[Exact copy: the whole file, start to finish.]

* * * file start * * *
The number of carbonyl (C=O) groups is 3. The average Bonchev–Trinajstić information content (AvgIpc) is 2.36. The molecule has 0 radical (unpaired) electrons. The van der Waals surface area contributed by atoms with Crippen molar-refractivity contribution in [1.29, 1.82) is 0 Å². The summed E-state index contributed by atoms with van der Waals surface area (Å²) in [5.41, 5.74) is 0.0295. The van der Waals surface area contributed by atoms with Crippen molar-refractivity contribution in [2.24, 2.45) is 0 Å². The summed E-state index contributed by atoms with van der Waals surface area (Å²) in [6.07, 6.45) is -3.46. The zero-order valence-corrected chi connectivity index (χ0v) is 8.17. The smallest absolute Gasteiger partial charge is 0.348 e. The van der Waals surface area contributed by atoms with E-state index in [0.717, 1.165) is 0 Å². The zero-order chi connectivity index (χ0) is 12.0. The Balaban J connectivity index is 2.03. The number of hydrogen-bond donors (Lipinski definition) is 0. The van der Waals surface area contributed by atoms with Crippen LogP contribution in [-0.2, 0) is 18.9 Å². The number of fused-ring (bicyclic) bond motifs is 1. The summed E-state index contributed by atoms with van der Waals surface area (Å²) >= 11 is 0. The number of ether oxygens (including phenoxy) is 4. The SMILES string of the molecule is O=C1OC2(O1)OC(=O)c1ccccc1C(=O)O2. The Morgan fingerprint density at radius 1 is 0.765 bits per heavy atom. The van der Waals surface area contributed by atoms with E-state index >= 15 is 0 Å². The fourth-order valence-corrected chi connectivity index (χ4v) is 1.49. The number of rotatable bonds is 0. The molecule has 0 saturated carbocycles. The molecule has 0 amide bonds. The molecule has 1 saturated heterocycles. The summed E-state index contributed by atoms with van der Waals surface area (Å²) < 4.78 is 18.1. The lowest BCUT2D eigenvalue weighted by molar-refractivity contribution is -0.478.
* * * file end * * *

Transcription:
The number of carbonyl (C=O) groups is 3. The average Bonchev–Trinajstić information content (AvgIpc) is 2.36. The molecule has 0 radical (unpaired) electrons. The van der Waals surface area contributed by atoms with Crippen molar-refractivity contribution in [1.29, 1.82) is 0 Å². The summed E-state index contributed by atoms with van der Waals surface area (Å²) in [5.41, 5.74) is 0.0295. The van der Waals surface area contributed by atoms with Crippen molar-refractivity contribution in [2.24, 2.45) is 0 Å². The summed E-state index contributed by atoms with van der Waals surface area (Å²) in [6.07, 6.45) is -3.46. The zero-order valence-corrected chi connectivity index (χ0v) is 8.17. The smallest absolute Gasteiger partial charge is 0.348 e. The van der Waals surface area contributed by atoms with E-state index in [0.717, 1.165) is 0 Å². The zero-order chi connectivity index (χ0) is 12.0. The Balaban J connectivity index is 2.03. The number of hydrogen-bond donors (Lipinski definition) is 0. The van der Waals surface area contributed by atoms with Crippen LogP contribution in [-0.2, 0) is 18.9 Å². The number of fused-ring (bicyclic) bond motifs is 1. The summed E-state index contributed by atoms with van der Waals surface area (Å²) >= 11 is 0. The number of ether oxygens (including phenoxy) is 4. The SMILES string of the molecule is O=C1OC2(O1)OC(=O)c1ccccc1C(=O)O2. The Morgan fingerprint density at radius 1 is 0.765 bits per heavy atom. The van der Waals surface area contributed by atoms with E-state index >= 15 is 0 Å². The fourth-order valence-corrected chi connectivity index (χ4v) is 1.49. The number of rotatable bonds is 0. The molecule has 0 saturated carbocycles. The molecule has 0 amide bonds. The molecule has 1 saturated heterocycles. The summed E-state index contributed by atoms with van der Waals surface area (Å²) < 4.78 is 18.1. The lowest BCUT2D eigenvalue weighted by molar-refractivity contribution is -0.478.